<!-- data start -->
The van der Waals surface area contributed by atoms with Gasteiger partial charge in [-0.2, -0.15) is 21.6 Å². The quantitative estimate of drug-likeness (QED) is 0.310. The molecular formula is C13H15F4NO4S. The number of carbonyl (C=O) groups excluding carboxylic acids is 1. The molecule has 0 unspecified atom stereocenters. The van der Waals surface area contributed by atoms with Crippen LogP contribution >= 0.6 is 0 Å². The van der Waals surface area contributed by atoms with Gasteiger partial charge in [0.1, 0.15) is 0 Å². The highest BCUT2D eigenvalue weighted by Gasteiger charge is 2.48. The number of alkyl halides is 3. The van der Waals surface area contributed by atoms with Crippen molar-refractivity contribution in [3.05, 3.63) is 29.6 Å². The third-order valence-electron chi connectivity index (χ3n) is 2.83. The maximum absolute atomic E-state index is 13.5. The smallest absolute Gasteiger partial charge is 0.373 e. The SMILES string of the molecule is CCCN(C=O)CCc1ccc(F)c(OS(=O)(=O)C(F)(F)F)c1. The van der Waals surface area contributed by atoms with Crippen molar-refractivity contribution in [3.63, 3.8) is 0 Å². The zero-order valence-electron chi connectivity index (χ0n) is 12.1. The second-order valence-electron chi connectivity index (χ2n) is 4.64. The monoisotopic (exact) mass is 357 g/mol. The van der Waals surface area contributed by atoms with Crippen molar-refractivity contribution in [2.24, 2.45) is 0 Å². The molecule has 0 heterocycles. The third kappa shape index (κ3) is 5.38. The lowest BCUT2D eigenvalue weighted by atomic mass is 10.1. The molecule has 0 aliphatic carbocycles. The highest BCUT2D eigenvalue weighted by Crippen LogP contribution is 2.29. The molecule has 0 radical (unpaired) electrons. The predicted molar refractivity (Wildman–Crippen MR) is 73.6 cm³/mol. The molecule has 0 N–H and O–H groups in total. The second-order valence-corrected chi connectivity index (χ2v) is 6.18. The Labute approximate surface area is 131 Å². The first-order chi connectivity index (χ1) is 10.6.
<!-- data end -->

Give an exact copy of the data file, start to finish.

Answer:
The van der Waals surface area contributed by atoms with Gasteiger partial charge in [-0.2, -0.15) is 21.6 Å². The quantitative estimate of drug-likeness (QED) is 0.310. The molecular formula is C13H15F4NO4S. The number of carbonyl (C=O) groups excluding carboxylic acids is 1. The molecule has 0 unspecified atom stereocenters. The van der Waals surface area contributed by atoms with Crippen LogP contribution >= 0.6 is 0 Å². The van der Waals surface area contributed by atoms with Gasteiger partial charge in [0.1, 0.15) is 0 Å². The highest BCUT2D eigenvalue weighted by Gasteiger charge is 2.48. The number of alkyl halides is 3. The van der Waals surface area contributed by atoms with Crippen molar-refractivity contribution in [3.05, 3.63) is 29.6 Å². The third-order valence-electron chi connectivity index (χ3n) is 2.83. The maximum absolute atomic E-state index is 13.5. The smallest absolute Gasteiger partial charge is 0.373 e. The SMILES string of the molecule is CCCN(C=O)CCc1ccc(F)c(OS(=O)(=O)C(F)(F)F)c1. The van der Waals surface area contributed by atoms with Crippen molar-refractivity contribution in [3.63, 3.8) is 0 Å². The zero-order valence-electron chi connectivity index (χ0n) is 12.1. The second-order valence-electron chi connectivity index (χ2n) is 4.64. The monoisotopic (exact) mass is 357 g/mol. The van der Waals surface area contributed by atoms with Crippen molar-refractivity contribution in [2.24, 2.45) is 0 Å². The molecule has 0 heterocycles. The third kappa shape index (κ3) is 5.38. The lowest BCUT2D eigenvalue weighted by atomic mass is 10.1. The molecule has 0 aliphatic carbocycles. The highest BCUT2D eigenvalue weighted by Crippen LogP contribution is 2.29. The molecule has 0 radical (unpaired) electrons. The predicted molar refractivity (Wildman–Crippen MR) is 73.6 cm³/mol. The molecule has 0 N–H and O–H groups in total. The second-order valence-corrected chi connectivity index (χ2v) is 6.18. The Labute approximate surface area is 131 Å². The first-order chi connectivity index (χ1) is 10.6.